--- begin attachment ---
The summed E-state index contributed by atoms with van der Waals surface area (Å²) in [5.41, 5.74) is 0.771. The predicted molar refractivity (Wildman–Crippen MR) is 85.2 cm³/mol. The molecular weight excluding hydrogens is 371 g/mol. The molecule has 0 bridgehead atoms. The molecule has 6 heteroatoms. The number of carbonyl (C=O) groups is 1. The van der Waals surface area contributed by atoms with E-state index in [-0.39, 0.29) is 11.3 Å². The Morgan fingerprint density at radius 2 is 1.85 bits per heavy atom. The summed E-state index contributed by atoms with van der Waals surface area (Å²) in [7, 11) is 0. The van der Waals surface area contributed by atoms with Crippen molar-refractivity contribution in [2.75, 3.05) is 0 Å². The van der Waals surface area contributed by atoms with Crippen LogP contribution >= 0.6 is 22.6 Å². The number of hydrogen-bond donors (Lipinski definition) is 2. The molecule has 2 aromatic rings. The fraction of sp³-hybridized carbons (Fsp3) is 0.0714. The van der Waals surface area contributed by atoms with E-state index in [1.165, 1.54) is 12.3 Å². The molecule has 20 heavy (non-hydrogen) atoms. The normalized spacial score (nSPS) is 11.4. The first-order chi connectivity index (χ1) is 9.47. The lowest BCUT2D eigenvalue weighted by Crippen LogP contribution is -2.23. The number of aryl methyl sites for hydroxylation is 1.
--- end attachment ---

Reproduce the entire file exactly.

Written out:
The summed E-state index contributed by atoms with van der Waals surface area (Å²) in [5.41, 5.74) is 0.771. The predicted molar refractivity (Wildman–Crippen MR) is 85.2 cm³/mol. The molecular weight excluding hydrogens is 371 g/mol. The molecule has 0 bridgehead atoms. The molecule has 6 heteroatoms. The number of carbonyl (C=O) groups is 1. The van der Waals surface area contributed by atoms with E-state index in [-0.39, 0.29) is 11.3 Å². The Morgan fingerprint density at radius 2 is 1.85 bits per heavy atom. The summed E-state index contributed by atoms with van der Waals surface area (Å²) in [7, 11) is 0. The van der Waals surface area contributed by atoms with Crippen molar-refractivity contribution in [2.75, 3.05) is 0 Å². The van der Waals surface area contributed by atoms with Crippen LogP contribution >= 0.6 is 22.6 Å². The number of hydrogen-bond donors (Lipinski definition) is 2. The molecule has 2 aromatic rings. The fraction of sp³-hybridized carbons (Fsp3) is 0.0714. The van der Waals surface area contributed by atoms with E-state index in [1.165, 1.54) is 12.3 Å². The molecule has 20 heavy (non-hydrogen) atoms. The normalized spacial score (nSPS) is 11.4. The first-order chi connectivity index (χ1) is 9.47. The lowest BCUT2D eigenvalue weighted by Crippen LogP contribution is -2.23. The number of aryl methyl sites for hydroxylation is 1.